I’m happy you’ve asked about this. The live performance is really pretty alive. It’s hard to explain. Take speaking, for example: we can’t exactly pre-formulate our sentences. We respond according to the conversation. It’s comparable with silent movie music: I get strongly connected with the movie and the music. Then I try to forget everything else and create the music on the stage all over again as the movie is happening. I call this “Live Composition.” Nothing is random, but also, almost nothing predetermined. This implies great risks for me, but is received by the audience as something very authentic.

In truth, I hardly play anything a second time. All books and tutorials about movie composition try to answer the question, which music fits the film? In school, I wrote in my thesis that it is not about which music fits the film. The question is, which music fits the audience? You are the first to realize this, too. That is why, in the analysis of my film music it is not about, what is he going to do in which scene? That’s totally secondary! It is about when you ask yourself, as a member of the audience, what happens in me, when I hear the movie with Bothmer’s music? This approach is substantial in my music: the audience is thrown back onto themselves, perhaps even dealing with underlying elements in their own lives.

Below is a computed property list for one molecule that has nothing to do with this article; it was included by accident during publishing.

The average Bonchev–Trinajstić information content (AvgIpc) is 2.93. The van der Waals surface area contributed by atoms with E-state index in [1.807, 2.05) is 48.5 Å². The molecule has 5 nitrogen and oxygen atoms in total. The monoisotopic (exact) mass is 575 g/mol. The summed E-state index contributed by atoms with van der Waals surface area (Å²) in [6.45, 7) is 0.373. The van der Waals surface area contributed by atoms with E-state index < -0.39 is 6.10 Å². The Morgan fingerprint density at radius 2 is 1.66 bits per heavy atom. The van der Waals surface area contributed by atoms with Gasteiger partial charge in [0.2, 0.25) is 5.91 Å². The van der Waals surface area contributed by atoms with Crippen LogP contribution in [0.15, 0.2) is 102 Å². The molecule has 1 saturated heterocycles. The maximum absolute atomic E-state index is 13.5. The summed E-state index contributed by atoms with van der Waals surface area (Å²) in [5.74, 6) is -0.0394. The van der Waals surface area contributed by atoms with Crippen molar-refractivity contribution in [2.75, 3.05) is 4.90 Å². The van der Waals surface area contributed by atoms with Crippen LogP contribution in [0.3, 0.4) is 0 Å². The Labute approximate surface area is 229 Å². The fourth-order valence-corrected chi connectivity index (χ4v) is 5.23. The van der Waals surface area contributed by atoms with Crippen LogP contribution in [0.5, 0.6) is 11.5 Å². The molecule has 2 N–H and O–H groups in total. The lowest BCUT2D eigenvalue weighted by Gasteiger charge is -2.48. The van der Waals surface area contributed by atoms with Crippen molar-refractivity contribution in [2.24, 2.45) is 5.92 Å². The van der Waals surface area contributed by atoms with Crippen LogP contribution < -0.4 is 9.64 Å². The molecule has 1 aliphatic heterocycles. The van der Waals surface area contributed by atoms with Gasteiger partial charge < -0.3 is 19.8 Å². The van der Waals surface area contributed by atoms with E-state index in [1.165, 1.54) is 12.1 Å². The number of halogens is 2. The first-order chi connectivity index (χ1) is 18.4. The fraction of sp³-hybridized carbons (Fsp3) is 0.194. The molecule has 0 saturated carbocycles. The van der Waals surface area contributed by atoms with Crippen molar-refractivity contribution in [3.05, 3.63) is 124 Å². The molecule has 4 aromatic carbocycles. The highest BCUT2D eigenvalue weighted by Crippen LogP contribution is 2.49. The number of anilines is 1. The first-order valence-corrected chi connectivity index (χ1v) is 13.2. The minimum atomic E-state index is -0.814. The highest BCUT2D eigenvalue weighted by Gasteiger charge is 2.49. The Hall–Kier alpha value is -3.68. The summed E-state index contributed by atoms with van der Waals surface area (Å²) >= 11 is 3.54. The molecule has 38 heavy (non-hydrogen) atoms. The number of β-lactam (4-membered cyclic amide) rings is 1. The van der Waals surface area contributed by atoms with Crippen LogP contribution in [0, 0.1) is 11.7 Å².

Do you feel that when scoring Nosferatu, it’s important to stay timeless, to modernize or to find some sort of middle ground?

I’ve dealt with Nosferatu for years, and it’s like a good friend: if you know the “real” Nosferatu, you are free to do whatever you like. However, you want the audience to experience the movie all the way, without the distance of time. What is a crime thriller, if I say afterwards, “Interesting, that they were able to do back then”? My audience says, “That was exciting!” That has something to do with updating, but not entirely. My aim is about the audience experiencing Nosferatu in an immediate sense.

Nosferatu is a prime example of German Expressionism. How do you feel that aesthetic translates musically? Are there some key musical elements to the style?

For Nosferatu I have my own interpretation. Another interpretation of Nosferatu by Stephan from Bothmer!